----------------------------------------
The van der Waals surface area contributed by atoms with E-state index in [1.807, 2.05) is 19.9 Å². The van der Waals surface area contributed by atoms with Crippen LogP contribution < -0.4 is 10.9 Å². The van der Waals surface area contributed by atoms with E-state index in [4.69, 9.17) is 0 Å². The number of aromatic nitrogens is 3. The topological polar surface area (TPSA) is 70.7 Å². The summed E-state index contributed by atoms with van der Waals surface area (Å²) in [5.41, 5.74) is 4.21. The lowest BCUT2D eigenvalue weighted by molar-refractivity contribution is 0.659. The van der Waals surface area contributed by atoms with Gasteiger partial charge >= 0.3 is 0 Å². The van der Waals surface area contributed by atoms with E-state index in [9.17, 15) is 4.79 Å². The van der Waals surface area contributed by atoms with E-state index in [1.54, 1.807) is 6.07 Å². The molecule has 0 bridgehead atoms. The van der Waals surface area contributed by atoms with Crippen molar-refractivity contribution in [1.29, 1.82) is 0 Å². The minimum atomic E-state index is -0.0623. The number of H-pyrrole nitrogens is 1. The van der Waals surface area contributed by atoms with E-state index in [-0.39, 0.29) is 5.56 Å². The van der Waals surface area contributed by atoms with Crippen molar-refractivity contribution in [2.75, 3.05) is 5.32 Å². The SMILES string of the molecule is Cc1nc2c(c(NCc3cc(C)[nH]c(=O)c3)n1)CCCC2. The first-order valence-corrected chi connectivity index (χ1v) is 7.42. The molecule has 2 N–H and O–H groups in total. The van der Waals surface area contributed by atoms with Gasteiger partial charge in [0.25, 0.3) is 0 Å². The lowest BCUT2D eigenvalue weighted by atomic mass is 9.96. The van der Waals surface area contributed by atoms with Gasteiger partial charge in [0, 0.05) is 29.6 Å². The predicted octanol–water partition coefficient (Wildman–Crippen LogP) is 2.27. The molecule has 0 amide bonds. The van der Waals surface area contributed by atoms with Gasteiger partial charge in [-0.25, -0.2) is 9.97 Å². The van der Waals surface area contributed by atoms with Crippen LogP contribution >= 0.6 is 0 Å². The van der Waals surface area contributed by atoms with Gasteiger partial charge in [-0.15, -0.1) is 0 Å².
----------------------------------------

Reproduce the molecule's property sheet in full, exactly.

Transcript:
The van der Waals surface area contributed by atoms with E-state index in [1.807, 2.05) is 19.9 Å². The van der Waals surface area contributed by atoms with Crippen LogP contribution < -0.4 is 10.9 Å². The van der Waals surface area contributed by atoms with E-state index in [4.69, 9.17) is 0 Å². The number of aromatic nitrogens is 3. The topological polar surface area (TPSA) is 70.7 Å². The summed E-state index contributed by atoms with van der Waals surface area (Å²) in [5.41, 5.74) is 4.21. The lowest BCUT2D eigenvalue weighted by molar-refractivity contribution is 0.659. The van der Waals surface area contributed by atoms with Gasteiger partial charge >= 0.3 is 0 Å². The van der Waals surface area contributed by atoms with E-state index in [9.17, 15) is 4.79 Å². The van der Waals surface area contributed by atoms with E-state index in [1.54, 1.807) is 6.07 Å². The molecule has 0 bridgehead atoms. The van der Waals surface area contributed by atoms with Crippen molar-refractivity contribution in [1.29, 1.82) is 0 Å². The minimum atomic E-state index is -0.0623. The number of H-pyrrole nitrogens is 1. The van der Waals surface area contributed by atoms with E-state index in [-0.39, 0.29) is 5.56 Å². The van der Waals surface area contributed by atoms with Crippen molar-refractivity contribution in [2.75, 3.05) is 5.32 Å². The SMILES string of the molecule is Cc1nc2c(c(NCc3cc(C)[nH]c(=O)c3)n1)CCCC2. The first-order valence-corrected chi connectivity index (χ1v) is 7.42. The molecule has 2 N–H and O–H groups in total. The van der Waals surface area contributed by atoms with Gasteiger partial charge in [0.25, 0.3) is 0 Å². The lowest BCUT2D eigenvalue weighted by atomic mass is 9.96. The van der Waals surface area contributed by atoms with Gasteiger partial charge in [0, 0.05) is 29.6 Å². The predicted octanol–water partition coefficient (Wildman–Crippen LogP) is 2.27. The molecule has 0 amide bonds. The van der Waals surface area contributed by atoms with Gasteiger partial charge in [-0.25, -0.2) is 9.97 Å². The van der Waals surface area contributed by atoms with Crippen LogP contribution >= 0.6 is 0 Å². The van der Waals surface area contributed by atoms with Gasteiger partial charge in [-0.15, -0.1) is 0 Å².